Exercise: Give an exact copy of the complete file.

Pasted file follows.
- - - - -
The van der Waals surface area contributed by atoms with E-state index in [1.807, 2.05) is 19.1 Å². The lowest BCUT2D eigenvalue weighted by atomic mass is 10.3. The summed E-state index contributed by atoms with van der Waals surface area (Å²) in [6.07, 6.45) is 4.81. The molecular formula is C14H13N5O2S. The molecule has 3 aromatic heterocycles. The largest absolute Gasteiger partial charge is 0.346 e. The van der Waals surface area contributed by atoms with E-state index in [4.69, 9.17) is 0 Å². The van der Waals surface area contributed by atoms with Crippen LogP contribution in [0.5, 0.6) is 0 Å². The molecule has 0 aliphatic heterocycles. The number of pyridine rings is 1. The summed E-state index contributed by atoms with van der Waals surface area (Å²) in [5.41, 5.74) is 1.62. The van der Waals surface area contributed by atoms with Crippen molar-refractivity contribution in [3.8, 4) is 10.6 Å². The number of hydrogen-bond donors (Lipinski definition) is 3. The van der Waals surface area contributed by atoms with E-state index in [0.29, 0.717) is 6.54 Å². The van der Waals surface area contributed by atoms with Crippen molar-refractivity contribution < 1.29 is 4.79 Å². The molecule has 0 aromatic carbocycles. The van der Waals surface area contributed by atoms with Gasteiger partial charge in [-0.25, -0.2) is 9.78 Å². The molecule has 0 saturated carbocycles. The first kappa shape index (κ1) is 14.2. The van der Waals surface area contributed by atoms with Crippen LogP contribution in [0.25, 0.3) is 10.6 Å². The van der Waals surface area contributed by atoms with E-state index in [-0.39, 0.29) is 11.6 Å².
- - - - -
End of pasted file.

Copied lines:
The van der Waals surface area contributed by atoms with E-state index in [1.807, 2.05) is 19.1 Å². The lowest BCUT2D eigenvalue weighted by atomic mass is 10.3. The summed E-state index contributed by atoms with van der Waals surface area (Å²) in [6.07, 6.45) is 4.81. The molecular formula is C14H13N5O2S. The molecule has 3 aromatic heterocycles. The largest absolute Gasteiger partial charge is 0.346 e. The van der Waals surface area contributed by atoms with E-state index in [4.69, 9.17) is 0 Å². The van der Waals surface area contributed by atoms with Crippen LogP contribution in [0.5, 0.6) is 0 Å². The molecule has 0 aliphatic heterocycles. The number of pyridine rings is 1. The summed E-state index contributed by atoms with van der Waals surface area (Å²) in [5.41, 5.74) is 1.62. The van der Waals surface area contributed by atoms with Crippen molar-refractivity contribution in [3.8, 4) is 10.6 Å². The number of hydrogen-bond donors (Lipinski definition) is 3. The van der Waals surface area contributed by atoms with E-state index in [0.29, 0.717) is 6.54 Å². The van der Waals surface area contributed by atoms with Crippen molar-refractivity contribution < 1.29 is 4.79 Å². The molecule has 0 aromatic carbocycles. The van der Waals surface area contributed by atoms with Gasteiger partial charge in [-0.25, -0.2) is 9.78 Å². The molecule has 0 saturated carbocycles. The first kappa shape index (κ1) is 14.2. The van der Waals surface area contributed by atoms with Crippen LogP contribution in [0.25, 0.3) is 10.6 Å². The van der Waals surface area contributed by atoms with E-state index in [-0.39, 0.29) is 11.6 Å².